Death is the one thing that will eventually come to all of us. But when the time comes to make your own arrangements or those of a loved one, will you choose burial or cremation? Burial is still the most common funeral arrangement in the United States, but cremation is getting more popular.
Each choice has its own pros and cons, and there are religious or ethical considerations to take into account as well. Burial fits in well with most religious traditions, but it’s expensive. Cremation can be cheap, but also slightly detrimental to the environment. Let’s take a look at some of the pros and cons of cremation and burial so you can make the best choice for yourself or a loved one.
Pros and Cons of Burial
Burial is arguably the oldest funeral tradition — people have been burying their dead for at least 100,000 years, if not longer. Many people choose burial for religious reasons, as many world religions require believers to bury their dead. Judaism is one example; Jewish people believe that the body and soul remain connected after death, and that harming the body through cremation causes harm to the soul.
Many Christians also believe that the Bible calls for burial, thanks to the belief that one day, the bodies of believers will be resurrected and reunited with their souls. Christians who believe this worry that cremation will damage the body too much to allow for this anticipated resurrection. However, other Christians posit that, since God is all-powerful, He should able to repair a body damaged by cremation, just as He should be able to repair a body damaged by fire or even by many years of natural decay.
However, arguments for burial go beyond the religious and spiritual. Many people choose burial because they simply don’t like the idea of cremation. Burial leaves behind a physical grave that loved ones can visit to pay their respects. Some people want loved ones to be able to view their body at a funeral service, and mistakenly believe that choosing cremation won’t allow for this. Still others feel that it’s necessary to treat the body with respect by burying it instead of cremating it.
Burial has its drawbacks. It’s usually much more expensive than cremation. It can be environmentally harmful if embalming fluids and certain casket materials are used, although “green burials” that dispense with embalming and use eco-friendly caskets are becoming more common. If the family can’t have a service right away, burial may not be practical. And just as some religions dictate burial, others, like Buddhism and Hinduism, require their followers to cremate.
Pros and Cons of Cremation
Cremation is already very popular in Europe and other parts of the world where land for burial plots is scarce. Its popularity in the United States is also growing; the National Funeral Directors Association expects cremation to surpass burial in popularity by the end of 2015, and by 2030, cremation rates are expected to be as high as 71 percent. Cremation can be cheaper than burial. While a burial with a vault may cost more than $8,300, a cremation can cost as little as $1,000. This fact alone has led many people to choose cremation for themselves or a loved one. It’s not that people are cheaper than they used to be, but hard economic times have made it difficult or impossible for many families to afford the high costs of burial.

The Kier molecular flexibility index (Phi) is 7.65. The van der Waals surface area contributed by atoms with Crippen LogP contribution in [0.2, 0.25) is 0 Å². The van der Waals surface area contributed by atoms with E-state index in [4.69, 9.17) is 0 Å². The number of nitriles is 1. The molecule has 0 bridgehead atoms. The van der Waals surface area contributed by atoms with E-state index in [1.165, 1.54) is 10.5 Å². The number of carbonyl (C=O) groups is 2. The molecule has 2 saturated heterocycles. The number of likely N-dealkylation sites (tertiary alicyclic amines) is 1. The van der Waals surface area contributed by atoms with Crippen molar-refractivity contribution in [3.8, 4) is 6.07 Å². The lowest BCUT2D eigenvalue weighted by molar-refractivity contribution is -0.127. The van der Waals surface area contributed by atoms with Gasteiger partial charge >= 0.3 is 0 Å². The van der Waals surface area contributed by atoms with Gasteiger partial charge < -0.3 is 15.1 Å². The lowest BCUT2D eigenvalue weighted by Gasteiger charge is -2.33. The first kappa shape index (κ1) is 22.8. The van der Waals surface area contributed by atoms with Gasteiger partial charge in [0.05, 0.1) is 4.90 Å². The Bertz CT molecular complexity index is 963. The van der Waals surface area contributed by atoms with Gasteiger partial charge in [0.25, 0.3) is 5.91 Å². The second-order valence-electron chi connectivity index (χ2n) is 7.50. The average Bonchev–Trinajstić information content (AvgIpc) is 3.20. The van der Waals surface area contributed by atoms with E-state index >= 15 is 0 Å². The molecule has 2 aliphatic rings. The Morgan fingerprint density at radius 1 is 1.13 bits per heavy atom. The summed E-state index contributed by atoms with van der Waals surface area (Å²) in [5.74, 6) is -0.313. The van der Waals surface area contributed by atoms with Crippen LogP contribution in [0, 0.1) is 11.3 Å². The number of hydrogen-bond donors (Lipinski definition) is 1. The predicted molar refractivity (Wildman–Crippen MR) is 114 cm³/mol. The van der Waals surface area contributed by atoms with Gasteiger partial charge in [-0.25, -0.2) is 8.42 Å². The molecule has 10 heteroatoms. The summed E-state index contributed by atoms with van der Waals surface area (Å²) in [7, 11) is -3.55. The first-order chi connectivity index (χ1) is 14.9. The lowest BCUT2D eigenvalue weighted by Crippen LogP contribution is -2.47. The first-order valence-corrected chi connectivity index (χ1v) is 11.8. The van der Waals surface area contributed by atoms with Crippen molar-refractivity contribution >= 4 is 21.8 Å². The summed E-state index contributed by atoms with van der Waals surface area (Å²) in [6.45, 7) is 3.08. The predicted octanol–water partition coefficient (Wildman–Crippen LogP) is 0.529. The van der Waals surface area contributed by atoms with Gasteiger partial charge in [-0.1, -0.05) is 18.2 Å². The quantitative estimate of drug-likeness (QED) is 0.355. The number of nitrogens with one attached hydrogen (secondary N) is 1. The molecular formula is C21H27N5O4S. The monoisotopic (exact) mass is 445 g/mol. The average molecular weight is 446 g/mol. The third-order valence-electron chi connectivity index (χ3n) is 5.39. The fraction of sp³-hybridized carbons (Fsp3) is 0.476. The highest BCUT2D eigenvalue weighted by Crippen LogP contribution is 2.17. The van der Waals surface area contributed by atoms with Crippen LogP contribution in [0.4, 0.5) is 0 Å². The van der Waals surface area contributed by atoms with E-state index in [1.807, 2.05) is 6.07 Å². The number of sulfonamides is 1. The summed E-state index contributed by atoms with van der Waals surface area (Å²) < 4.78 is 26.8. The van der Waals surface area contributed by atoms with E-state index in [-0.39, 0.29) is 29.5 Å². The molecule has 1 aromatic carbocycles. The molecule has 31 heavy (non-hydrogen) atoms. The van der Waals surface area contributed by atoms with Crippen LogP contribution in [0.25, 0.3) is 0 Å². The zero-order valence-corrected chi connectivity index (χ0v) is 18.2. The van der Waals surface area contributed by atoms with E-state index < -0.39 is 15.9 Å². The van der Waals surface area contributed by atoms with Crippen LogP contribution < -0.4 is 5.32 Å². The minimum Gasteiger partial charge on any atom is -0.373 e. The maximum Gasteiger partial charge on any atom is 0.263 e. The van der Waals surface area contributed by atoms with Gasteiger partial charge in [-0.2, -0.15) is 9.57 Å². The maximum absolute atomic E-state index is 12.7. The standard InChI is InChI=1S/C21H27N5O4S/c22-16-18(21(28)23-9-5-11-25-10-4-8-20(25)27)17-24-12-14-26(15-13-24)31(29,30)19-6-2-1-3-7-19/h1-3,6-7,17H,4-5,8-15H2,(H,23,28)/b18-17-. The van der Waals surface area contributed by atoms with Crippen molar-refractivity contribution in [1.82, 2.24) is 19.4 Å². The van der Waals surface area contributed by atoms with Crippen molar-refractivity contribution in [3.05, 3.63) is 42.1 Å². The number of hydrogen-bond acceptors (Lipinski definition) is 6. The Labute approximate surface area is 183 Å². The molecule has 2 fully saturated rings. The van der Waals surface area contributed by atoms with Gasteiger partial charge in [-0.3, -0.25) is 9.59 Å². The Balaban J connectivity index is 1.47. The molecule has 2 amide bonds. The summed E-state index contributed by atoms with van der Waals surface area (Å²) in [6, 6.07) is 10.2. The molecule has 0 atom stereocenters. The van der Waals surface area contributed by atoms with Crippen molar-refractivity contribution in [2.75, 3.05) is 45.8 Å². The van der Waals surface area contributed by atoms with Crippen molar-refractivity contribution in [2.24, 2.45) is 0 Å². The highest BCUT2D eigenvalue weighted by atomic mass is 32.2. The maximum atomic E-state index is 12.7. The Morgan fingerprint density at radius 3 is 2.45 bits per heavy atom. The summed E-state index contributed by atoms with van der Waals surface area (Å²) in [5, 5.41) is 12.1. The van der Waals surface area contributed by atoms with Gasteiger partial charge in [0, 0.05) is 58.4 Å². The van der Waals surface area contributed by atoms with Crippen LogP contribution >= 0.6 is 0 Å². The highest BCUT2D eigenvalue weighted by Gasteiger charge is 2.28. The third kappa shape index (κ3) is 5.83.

While some religions forbid cremation, others require it. Cremation allows more flexibility for loved ones, since they can choose to delay the service. Those who want a grave can bury the remains, while those who don’t care about a grave can scatter the remains at a significant location or keep them in an urn at home. However, while many people choose cremation because they believe it’s better for the environment, that’s not necessarily true; it takes a lot of fuel to cremate a body, and the process can release a lot of pollution.
Finally, just as some people feel the process of cremation is disrespectful to the body, others are uncomfortable at the thought of their body in a casket under the ground. For these people, the thought of a quick, clean cremation is comforting. Since the body will return to dust eventually anyway, many argue, cremation just hurries that natural process up a bit.
Burial remains the more popular choice for American funerals, but cremation is gaining favor. Both types of arrangements have their benefits and drawbacks. Whether you want a burial or favor cremation, it’s perhaps most important to go ahead and make your funeral plans in advance. That way, you’ll have the peace of mind of knowing your wishes will be honored, and your loved ones will be spared the stress and expense of making these vital decisions during what will surely be one of the most difficult times of their lives.
Updated: August 11, 2015